Your writing is not the same as your writing business.

These two things have some links between them, but I’ll say it again:

Your writing is not the same as your writing business.

When you have finished your book and it’s time to release it into the world, you must, must, must at that time take off your writing hat and put on your publishing or business hat.

Perhaps you have a pair of steampunk welding goggles instead. Or a leather workman’s apron.

Whatever metaphor or physical object works for you. For some writers, I actually would recommend that they go get a hat or something that reminds them of the difference.

I am not speaking to just indie writers here. Traditionally published writers need to make this same separation.

Writing isn’t the same as business.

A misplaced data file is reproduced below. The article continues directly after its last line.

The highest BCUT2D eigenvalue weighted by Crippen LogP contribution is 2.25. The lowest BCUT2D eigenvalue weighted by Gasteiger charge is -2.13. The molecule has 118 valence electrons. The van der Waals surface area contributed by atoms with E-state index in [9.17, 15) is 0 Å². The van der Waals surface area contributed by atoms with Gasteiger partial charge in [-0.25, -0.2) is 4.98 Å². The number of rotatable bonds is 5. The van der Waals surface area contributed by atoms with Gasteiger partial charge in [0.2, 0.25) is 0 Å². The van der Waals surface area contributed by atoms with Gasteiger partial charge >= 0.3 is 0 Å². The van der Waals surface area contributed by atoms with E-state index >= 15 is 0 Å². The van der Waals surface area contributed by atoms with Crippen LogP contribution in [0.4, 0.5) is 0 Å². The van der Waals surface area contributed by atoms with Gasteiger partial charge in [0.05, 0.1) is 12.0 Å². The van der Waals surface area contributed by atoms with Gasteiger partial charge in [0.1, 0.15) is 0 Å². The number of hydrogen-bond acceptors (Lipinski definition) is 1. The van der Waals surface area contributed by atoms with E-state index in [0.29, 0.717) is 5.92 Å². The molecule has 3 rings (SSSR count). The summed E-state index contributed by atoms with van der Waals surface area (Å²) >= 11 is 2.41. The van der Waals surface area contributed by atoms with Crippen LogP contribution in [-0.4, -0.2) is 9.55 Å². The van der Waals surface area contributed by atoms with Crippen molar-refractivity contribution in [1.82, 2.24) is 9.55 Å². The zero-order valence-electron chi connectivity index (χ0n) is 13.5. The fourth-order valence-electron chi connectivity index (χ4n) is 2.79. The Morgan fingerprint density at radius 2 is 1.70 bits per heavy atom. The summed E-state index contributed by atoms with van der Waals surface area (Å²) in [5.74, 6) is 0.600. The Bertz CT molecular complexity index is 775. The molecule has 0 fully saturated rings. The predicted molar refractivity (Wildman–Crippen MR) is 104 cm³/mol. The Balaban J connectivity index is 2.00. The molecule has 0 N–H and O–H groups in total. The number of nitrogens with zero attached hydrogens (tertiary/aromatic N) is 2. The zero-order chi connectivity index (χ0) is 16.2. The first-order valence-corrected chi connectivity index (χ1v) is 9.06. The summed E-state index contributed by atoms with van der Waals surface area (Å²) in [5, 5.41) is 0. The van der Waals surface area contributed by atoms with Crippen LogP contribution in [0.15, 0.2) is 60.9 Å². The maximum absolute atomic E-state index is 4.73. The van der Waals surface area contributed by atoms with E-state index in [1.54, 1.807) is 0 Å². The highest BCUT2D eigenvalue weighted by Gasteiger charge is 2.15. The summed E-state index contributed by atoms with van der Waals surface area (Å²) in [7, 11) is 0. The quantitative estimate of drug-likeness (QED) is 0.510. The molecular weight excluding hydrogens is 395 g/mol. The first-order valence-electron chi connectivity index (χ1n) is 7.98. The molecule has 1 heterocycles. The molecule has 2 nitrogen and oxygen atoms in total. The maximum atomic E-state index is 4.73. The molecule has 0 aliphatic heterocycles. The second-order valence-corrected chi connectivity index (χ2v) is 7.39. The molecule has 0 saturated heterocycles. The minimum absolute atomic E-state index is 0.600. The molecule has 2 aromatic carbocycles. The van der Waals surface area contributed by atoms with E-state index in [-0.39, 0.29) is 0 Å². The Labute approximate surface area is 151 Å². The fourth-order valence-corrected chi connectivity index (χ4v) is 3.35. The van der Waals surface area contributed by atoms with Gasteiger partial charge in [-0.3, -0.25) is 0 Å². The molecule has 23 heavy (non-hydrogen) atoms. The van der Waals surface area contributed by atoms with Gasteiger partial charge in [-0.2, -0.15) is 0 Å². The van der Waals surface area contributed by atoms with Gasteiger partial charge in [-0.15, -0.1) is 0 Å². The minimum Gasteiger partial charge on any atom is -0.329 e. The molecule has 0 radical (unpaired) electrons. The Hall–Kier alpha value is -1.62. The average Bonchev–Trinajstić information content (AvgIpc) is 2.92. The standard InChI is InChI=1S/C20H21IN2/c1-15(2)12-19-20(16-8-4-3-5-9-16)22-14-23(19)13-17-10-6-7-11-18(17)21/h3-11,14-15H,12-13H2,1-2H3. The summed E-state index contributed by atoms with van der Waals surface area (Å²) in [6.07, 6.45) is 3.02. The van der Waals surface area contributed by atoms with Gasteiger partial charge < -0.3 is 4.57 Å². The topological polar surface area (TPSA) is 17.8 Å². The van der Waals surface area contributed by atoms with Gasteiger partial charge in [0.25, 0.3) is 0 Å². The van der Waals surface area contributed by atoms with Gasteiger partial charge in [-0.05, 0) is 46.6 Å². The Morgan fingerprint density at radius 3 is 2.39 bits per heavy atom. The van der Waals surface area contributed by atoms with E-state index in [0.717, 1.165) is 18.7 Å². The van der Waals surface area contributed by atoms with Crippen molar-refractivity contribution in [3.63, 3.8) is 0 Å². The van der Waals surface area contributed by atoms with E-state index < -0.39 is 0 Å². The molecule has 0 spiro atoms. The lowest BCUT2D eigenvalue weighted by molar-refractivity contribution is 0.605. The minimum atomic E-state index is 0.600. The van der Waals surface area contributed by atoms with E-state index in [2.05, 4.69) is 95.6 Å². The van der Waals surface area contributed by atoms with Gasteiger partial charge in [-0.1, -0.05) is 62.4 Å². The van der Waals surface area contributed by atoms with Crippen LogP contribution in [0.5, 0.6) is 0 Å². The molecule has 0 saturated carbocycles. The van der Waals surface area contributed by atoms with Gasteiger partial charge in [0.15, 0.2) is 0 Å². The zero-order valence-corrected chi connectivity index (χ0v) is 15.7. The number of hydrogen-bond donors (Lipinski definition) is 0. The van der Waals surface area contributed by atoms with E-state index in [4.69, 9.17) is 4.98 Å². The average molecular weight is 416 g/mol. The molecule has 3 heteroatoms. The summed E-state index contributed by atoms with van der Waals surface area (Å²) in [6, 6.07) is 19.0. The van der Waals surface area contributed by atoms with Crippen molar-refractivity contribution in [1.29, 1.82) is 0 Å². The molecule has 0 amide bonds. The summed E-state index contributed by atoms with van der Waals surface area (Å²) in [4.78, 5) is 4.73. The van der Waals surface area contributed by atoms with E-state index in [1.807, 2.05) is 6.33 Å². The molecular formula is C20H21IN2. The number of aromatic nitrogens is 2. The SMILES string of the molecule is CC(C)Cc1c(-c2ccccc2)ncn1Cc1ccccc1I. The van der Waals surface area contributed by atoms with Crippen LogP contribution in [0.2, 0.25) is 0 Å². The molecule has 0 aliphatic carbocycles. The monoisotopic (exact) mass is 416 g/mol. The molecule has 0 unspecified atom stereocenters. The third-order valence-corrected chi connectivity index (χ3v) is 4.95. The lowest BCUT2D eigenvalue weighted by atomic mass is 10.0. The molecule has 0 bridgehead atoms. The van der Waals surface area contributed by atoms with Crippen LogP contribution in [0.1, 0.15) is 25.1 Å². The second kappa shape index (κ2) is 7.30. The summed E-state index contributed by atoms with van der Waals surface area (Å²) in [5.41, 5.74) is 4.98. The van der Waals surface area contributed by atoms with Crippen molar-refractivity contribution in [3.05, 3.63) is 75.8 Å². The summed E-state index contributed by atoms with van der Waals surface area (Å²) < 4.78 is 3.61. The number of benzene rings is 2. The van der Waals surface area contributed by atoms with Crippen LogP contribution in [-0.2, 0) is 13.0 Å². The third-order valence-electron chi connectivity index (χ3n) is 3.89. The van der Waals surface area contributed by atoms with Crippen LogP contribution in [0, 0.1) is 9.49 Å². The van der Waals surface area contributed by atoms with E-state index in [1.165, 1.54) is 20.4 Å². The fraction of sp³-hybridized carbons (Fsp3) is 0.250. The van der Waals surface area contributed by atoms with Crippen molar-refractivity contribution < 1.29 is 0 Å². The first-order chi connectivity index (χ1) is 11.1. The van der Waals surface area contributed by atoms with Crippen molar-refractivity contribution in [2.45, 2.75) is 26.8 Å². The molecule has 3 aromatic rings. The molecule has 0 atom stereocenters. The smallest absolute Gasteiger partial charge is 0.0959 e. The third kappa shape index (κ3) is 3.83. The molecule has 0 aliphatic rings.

Leah Cutter

 

When you’re just starting out, your craft is poor, and it’s endless frustration. You have amazing ideas that are never as good on paper as they are in your head.

Then, as you develop, you eventually get to the point where you can execute your ideas on paper about as well as you can see them in your head–and at that point, you start to feel pretty good about yourself.

But if you keep going, and keep improving your craft, you’ll eventually get to the point where the stuff that comes out on paper is SO much better than what it started out as in your head that you never *quite* believe that it came from you–and you can still improve from there.

That’s really what, for me, makes writing a total kick in the head.

– Stephen J. Cannell